And another question for all you guys, I have to exactly equal cameras, and was considering modifying one. But I am not sure whether to choose the blue filter, or the wratten 25A filter to insert inside the camera once I remove de IR block filter.

Can I close the camera with NO filter, and try them on the outside, like a normal filter?

Thanks Rita

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If you are using two cameras, one unmodified and one to capture an NIR image, the best filter to use in the NIR camera is one that blocks all visible light, like the Wratten 87 or your 720 nm IR filter. With the factory IR block filter replaced with a Wratten 87, all three channels in that camera will record only pure NIR light. Any of the three channels will make good pure NIR images. One of the channels might be brighter than the others because that color Bayer filter is passing more NIR. That is probably the one to use (unless it is overexposed).

The Wratten 25A and the blue filters (Rosco 2007, 2008, 74, BG3, Wratten 47B) should replace the IR block filter only if your goal is to compute NDVI from a single camera. However, the Wratten 25A will produce a pure NIR channel (blue), so taking pairs of photos with an unmodified camera and a Wratten 25A NIR camera will allow pretty much the same NDVI result as using an unmodified camera and a pure NIR camera like with Wratten 87. You will have to use the blue channel from the Wratten 25A camera for NIR, and you will have a second channel with red visible light (red channel), although the one from the unmodified camera will not be contaminated with NIR. If the unmodified camera malfunctions, the photos from the Wratten 25A camera, by themselves, can be used to compute a good facsimile of NDVI. This is not true with a pure NIR camera.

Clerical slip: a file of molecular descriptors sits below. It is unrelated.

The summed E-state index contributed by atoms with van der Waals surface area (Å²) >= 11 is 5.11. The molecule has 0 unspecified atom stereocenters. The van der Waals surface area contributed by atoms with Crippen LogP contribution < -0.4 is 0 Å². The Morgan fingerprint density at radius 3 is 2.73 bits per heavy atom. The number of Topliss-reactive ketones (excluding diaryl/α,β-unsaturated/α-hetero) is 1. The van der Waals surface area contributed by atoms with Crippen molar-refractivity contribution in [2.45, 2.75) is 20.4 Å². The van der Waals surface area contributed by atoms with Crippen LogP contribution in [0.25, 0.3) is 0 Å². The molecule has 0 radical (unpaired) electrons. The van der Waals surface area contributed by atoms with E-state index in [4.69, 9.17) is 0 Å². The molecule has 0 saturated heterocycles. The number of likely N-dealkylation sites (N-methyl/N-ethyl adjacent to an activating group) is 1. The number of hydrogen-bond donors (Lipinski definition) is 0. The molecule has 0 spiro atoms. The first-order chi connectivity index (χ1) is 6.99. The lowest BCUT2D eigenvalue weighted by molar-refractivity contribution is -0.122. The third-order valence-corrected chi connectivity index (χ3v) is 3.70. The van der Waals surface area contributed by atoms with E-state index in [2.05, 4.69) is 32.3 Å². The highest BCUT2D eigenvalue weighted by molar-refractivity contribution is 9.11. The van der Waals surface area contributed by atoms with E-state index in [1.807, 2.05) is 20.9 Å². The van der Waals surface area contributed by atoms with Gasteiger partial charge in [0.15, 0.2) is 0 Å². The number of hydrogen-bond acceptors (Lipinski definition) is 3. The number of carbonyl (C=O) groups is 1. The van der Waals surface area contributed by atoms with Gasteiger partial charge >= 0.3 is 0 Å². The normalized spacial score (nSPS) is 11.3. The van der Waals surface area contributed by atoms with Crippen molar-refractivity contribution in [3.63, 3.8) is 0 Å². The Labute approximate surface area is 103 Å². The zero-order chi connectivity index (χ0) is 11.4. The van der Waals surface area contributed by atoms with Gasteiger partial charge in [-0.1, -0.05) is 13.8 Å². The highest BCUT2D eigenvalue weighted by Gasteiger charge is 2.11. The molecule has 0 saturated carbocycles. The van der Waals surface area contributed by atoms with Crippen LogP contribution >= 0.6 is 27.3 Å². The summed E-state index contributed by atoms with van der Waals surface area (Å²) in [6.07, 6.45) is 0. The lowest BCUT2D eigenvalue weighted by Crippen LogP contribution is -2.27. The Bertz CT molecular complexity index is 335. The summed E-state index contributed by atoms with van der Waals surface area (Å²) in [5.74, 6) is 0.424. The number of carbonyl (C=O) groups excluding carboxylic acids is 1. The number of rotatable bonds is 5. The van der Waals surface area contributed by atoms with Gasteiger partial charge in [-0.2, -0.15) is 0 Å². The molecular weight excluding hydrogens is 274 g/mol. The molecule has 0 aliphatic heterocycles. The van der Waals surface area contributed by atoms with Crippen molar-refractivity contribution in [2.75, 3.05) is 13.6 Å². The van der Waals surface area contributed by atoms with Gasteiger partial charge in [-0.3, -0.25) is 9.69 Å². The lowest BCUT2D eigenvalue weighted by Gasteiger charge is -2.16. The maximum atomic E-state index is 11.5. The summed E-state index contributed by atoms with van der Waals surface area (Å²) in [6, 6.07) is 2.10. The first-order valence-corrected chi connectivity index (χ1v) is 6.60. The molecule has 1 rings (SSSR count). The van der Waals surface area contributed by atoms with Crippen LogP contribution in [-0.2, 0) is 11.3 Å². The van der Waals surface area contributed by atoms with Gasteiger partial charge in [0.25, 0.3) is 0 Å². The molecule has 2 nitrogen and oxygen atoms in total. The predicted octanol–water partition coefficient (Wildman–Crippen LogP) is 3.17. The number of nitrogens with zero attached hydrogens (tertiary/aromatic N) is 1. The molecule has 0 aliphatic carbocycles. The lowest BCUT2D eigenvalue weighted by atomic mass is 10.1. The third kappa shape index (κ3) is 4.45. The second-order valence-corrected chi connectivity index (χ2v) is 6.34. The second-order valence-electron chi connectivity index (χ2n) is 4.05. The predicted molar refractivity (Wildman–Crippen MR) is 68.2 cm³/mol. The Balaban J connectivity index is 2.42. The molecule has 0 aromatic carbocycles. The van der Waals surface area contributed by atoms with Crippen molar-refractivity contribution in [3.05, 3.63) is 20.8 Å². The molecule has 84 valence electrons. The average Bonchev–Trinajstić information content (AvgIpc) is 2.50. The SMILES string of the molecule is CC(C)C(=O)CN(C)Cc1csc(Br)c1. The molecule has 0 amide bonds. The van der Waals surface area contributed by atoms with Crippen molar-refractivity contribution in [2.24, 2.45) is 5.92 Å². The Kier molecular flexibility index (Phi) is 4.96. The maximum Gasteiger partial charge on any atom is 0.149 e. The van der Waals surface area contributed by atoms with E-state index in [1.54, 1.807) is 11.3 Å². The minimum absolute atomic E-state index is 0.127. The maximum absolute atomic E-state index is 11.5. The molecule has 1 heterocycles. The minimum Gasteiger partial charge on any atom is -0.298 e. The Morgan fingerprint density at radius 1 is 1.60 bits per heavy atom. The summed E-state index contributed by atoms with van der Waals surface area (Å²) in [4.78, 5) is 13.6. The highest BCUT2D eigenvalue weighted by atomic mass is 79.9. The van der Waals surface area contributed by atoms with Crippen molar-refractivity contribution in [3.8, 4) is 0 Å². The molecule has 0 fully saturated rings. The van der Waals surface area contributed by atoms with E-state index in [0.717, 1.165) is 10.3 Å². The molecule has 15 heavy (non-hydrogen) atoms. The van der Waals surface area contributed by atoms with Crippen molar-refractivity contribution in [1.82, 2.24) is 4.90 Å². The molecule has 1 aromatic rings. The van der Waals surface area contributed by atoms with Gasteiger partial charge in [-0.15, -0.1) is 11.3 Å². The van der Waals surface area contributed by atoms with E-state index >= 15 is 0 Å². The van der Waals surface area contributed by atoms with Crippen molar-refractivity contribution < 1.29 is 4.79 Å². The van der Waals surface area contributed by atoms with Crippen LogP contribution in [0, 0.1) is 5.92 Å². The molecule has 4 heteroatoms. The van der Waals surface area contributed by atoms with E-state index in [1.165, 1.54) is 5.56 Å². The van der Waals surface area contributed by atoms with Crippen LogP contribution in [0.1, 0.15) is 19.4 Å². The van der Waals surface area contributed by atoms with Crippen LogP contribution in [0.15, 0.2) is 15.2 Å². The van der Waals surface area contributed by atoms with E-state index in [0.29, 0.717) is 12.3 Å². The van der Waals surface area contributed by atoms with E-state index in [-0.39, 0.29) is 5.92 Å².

The Wratten 25A filter will give you a purer NIR channel (blue) than a blue filter (with which the red channel will be mostly NIR but with some red). NDVI is traditionally computed using a red band for visible light, and that's what the Wratten 25A allows. Using the red channel for visible light avoids the greater scattering of blue light, so photos of very distant subjects can be less hazy with the Wratten 25A. Both filter choices will result is a visible light channel that has some NIR in it. The only way to avoid that is to use two cameras.

It doesn't matter whether the filter is placed inside the camera or in front of the lens. Only a small piece of filter is required inside the lens, and it is protected. Placing the filter in front of the lens requires a larger piece, it can get scratched, and it is not protected from direct rays of sunlight (it might need a lens hood to prevent glare, although this is not relevant if all photos are vertical mapping photos). But if the filter is on the outside, you can swap filters or use the camera without a filter (e.g., for IR spectroscopy). Placing any gel, film, or plastic filter inside the camera will risk degrading the image quality by altering the optical path. But removing the IR block filter without replacing it with something can have similar effects. Some Powershots have adapters that allow using standard, round, screw-on, glass filters. These will allow good image sharpness, and some common filters are not expensive. Most small Powershots do not allow this. Chris

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The first pictures I have are with only one camera and an unmodified one.

Now I bought the second camera, same model as the first and was considering modifying it. So my question remains. On this NDVI did you modify one camera? Did you use the filters inside the camera or in front of the lens. And how did you choose the channel to compute NDVI...

Thanks Rita